Drought

  • by Pam Bachorz
  • Narrated by Jessica Almasy
  • 11 hrs and 53 mins
  • Unabridged Audiobook

Publisher's Summary

Ruby dreams of escaping the Congregation.... Escape from slaver Darwin West and his cruel Overseers. Escape from struggling to gather the life-prolonging Water that keeps the Congregants alive - and Darwin rich. Escape from her certain, dreary existence, living as if it's still the early 1800s, when the Congregation was first enslaved. But if Ruby leaves, the Congregation will die without the secret ingredient to the Water: her blood. So she stays, and prays to their savior Otto, who first gave Water to the Congregants... and fathered Ruby before he vanished.
When the Congregants discover Ruby's forbidden romance with an Overseer, they beat Ford to stop her from running away with him. Ruby steals their store of Water to save Ford's life and is banished. Ruby has everything she's dreamed of: a modern life with Ford. But the modern world isn't what she thought it would be, and Ruby can't forsake the Congregation. Love and loyalty push Ruby to return and fight for her family's freedom... at a terrible price.

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Customer Reviews

Most Helpful

Cliche

I picked this book because the premise sounded interesting. Unfortunately, 3 hours in, all the characters are unoriginal and without depth. The bad guys are unmitigated evil, with no redeeming value, their only purpose is to hurt the main character directly and indirectly. The introduction of the love interest is ham-fisted at best. Everyone is either a saint or a monster. The writer also makes a common newbie mistake, and rarely uses contractions where in natural speech we would. One might make the argument that she is trying to make the diction sound antiquated, but they don't have any other speech patterns that suggest that. She just tries too hard. This lack of contractions is only highlighted by the narrator. She enunciates every word so carefully that it feels like every word is emphasized.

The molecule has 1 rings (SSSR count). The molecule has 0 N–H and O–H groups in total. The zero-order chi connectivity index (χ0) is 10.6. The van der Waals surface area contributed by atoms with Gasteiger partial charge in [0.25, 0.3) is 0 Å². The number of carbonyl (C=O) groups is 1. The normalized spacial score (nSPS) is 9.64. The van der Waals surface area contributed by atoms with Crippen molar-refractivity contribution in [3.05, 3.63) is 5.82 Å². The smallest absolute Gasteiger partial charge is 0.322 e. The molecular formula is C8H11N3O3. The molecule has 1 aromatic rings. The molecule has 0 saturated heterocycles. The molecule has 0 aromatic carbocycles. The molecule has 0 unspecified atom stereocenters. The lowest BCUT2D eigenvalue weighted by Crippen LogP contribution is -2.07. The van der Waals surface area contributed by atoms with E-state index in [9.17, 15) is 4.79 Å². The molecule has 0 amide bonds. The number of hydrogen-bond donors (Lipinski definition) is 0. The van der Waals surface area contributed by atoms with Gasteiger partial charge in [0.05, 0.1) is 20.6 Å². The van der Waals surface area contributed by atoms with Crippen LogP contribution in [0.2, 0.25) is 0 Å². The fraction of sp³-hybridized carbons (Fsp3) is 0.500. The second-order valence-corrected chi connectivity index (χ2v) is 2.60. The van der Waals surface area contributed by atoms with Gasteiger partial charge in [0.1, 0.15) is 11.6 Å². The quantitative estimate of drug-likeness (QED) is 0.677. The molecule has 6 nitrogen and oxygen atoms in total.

Worse, even the premise that enticed me at first becomes thinner all the time. The backstory for what brings everyone into the position they are currently in is implausible, the justification for why they endure their oppression with no attempts at freedom is weak, basically I've been in no way rewarded for my suspended disbelief. The book itself suffers from shallow saints as the main characters and pointlessly cruel antagonists, not to mention inconsistencies and improbabilities within the first couple hours and a predictable plot. The narration is often Shatner-esq. If you're looking for a fantasy/sci fi book with a good female protagonist check out Garth Nix's trilogy "Sabrial" "Liriel" and "Abhorsen"
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- IrishLeFay

love this book

This book starts out slow and seems uninteresting but as the story goes on it gets interesting. There is a sort of Romeo and Juliet love story going on so I would recommend listening to the end.
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- C.Lemings

Book Details

  • Release Date: 02-15-2011
  • Publisher: Audible Studios